“My two pet Yellow-vented Bulbuls (Pycnonotus goiavier) passed away tragically recently. The younger of the two which we raised as a chick picked up some illness some time back. It started losing a lot of its feathers though no bald patches could be seen. Then it could not stand on perches and became grounded.
“Towards the end, its toes rounded up and it lost their claws. The last few weeks was bad. It had blood in its stools. It fought hard and was alert till the end. It was heart breaking to see the long drawn suffering. I would have loved to put it in ice water and rip its head off but my whole family’s birthday was around that time so I kinda let it pass.
“The other bird, the one that I brought back to life after its near death encounter with a window, was singing loudly every morning as if trying to cheer this one up. One week after the first one passed away, this one started showing signs of slowing down. It was found dead with its tongue sticking out about a week after the first one passed on.
“It was the death of the second bird that prompted me to write this. I don’t know if it is at all relevant to bird behaviour.
“You must have heard as a kampung boy yourself old wives tales about Yellow-vented Bulbuls not being able to be kept as pets as they will, in the words of my grandmother, ‘bite their tongue and kill themselves if caged’. How true is that I don’t know.
“My grand uncle kept lots of birds in an aviary. We trapped them as they dropped by our large property along Mandaly Road near TTSH. We had white eyes, whiskered bulbuls and hanging-parrots in the aviary. We had a bird pass by our place every now and then and it will stay in the area feeding off the fruits and the abundance of trees provided shelter. But it will be enticed by the birds in the aviary and ultimately get trapped by me (then a 4 year old boy).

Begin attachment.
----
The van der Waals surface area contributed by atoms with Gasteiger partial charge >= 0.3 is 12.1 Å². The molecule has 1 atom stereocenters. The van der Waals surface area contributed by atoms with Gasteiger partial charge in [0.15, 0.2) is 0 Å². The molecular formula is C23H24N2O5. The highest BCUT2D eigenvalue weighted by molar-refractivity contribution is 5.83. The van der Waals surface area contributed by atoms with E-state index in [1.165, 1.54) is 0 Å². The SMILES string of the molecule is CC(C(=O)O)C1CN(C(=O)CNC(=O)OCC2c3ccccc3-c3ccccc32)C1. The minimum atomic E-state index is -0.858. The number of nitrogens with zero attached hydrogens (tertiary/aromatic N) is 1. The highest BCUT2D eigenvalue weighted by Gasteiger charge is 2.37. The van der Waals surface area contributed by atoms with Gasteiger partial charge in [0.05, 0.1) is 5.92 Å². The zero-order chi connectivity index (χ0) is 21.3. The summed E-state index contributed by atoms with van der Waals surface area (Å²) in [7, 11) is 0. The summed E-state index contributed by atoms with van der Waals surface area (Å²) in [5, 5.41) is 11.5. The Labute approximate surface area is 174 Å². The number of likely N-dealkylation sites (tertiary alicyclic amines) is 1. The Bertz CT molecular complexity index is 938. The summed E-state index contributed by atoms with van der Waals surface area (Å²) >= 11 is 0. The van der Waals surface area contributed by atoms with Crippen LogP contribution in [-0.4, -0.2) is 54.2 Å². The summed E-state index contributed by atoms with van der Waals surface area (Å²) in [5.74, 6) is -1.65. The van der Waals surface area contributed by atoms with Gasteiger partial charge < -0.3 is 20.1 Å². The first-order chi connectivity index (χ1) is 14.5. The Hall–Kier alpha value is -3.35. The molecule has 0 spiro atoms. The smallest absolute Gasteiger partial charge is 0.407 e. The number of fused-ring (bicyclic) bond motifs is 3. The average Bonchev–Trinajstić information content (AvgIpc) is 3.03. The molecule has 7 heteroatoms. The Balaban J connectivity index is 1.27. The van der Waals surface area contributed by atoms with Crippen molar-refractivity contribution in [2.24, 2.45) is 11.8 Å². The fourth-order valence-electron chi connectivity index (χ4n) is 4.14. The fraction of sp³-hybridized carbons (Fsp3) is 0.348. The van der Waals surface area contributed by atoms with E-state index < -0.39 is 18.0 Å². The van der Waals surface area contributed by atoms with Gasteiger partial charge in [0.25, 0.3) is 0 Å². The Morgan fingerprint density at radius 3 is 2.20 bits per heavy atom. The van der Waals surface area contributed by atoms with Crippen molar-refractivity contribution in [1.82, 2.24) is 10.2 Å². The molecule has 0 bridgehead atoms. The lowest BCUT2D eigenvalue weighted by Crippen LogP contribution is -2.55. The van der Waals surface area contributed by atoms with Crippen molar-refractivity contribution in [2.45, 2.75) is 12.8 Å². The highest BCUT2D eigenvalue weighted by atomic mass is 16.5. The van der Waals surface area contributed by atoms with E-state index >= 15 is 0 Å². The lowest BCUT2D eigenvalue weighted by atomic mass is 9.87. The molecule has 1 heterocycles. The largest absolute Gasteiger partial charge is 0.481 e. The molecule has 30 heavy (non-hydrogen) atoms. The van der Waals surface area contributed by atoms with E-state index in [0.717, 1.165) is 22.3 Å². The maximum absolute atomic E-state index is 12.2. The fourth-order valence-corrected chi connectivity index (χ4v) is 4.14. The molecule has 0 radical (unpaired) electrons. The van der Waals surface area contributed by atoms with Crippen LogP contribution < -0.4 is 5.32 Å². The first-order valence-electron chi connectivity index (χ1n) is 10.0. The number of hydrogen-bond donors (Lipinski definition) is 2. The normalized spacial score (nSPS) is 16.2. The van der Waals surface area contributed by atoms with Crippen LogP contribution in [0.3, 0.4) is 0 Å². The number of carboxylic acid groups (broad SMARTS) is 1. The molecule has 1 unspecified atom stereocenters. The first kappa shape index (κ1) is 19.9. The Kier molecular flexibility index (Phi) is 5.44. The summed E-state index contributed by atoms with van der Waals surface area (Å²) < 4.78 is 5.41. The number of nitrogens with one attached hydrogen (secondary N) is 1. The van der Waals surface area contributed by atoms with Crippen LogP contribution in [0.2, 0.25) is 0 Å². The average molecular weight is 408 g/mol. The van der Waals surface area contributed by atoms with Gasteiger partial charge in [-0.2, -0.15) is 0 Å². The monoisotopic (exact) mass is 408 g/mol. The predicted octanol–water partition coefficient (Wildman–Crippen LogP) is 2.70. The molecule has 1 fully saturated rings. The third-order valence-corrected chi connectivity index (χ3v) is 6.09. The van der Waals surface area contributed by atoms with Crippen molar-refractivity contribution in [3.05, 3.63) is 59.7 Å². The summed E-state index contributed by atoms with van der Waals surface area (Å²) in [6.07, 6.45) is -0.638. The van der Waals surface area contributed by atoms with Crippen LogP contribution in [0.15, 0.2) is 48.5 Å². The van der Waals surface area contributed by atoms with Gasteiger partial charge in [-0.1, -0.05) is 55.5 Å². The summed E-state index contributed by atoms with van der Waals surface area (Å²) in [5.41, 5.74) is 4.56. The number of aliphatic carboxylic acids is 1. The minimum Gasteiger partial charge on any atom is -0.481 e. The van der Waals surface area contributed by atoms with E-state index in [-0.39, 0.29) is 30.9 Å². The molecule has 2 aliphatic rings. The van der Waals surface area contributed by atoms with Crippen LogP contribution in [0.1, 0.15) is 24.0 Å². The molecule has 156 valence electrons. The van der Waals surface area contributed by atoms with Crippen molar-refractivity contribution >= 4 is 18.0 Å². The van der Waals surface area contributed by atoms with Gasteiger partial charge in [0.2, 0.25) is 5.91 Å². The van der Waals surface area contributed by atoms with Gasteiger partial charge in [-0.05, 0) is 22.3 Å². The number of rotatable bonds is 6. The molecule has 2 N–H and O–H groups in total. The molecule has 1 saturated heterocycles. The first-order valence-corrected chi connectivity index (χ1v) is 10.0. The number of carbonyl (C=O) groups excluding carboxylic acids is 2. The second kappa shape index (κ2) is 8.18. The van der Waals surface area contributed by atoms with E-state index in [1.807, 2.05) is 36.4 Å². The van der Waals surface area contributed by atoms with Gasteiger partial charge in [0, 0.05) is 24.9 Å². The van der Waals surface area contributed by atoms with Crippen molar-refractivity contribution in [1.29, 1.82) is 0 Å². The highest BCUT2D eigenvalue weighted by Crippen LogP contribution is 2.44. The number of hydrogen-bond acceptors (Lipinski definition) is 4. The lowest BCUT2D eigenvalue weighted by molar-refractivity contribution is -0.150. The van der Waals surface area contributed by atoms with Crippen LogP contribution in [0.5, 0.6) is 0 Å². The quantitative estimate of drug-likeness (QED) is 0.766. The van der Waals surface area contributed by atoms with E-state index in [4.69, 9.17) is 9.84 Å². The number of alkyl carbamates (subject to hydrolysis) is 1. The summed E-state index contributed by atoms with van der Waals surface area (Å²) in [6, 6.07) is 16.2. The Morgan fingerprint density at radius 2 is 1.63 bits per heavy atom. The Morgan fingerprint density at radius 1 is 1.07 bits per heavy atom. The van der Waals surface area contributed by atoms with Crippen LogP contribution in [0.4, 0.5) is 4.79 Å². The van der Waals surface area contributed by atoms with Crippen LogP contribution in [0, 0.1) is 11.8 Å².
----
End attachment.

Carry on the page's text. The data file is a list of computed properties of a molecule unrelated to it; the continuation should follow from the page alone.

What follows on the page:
“But we never ever caught a Yellow-vented Bulbul although they were present everywhere. They were not greedy enough to take bait and they were not foolish enough to get into a territorial fight with a caged whiskered bulbul.
“I also noticed as I grew older and travelled a bit … that nobody kept YVBs
“My grand uncle, an avid bird keeper, was also firm in his belief that YVBs commit suicide when in captivity.
“So that stuck in my head. Until I had the first bird which I rescued. It not only survived. It flourished. It sang beautifully every morning. When it spotted us walking back to the condo it would make the purring call. It got lost twice when the wind blew its cage down and it flew away. Due to its permanent injury it could not fly high. So it could not clear the walls of the condo grounds. We would always be able to find him back when we called out to him with the purring calls. So to my surprise… I found that YVBs can be kept as pets. It was not an adult yet when I found it. It only got it full adult colours a year later. It did not make the calls of a juvenile though. So I take it that it was from that year’s brood.
“It would be interesting to find out if any one else out there has heard of this old wives tale about YVBs committing suicide if kept captive. Statistics show that you do find an odd YVB being sold in the bird shops but their numbers are not near those of the Red-whiskered Bulbuls. I have read in some forums that in Thailand they have cross bred YVB with RWBs to produce hybrids that look like RWB but their song is more robust and their singing stamina better. Genes coming from the YVB parent.
“What’s your take about birds committing suicide? Or are they even capable of thinking about it. Or maybe the death of a partner is enough to break the spirit of the other.
“More importantly, has anyone done a study to see if YVB pair for life?”
17th August 2012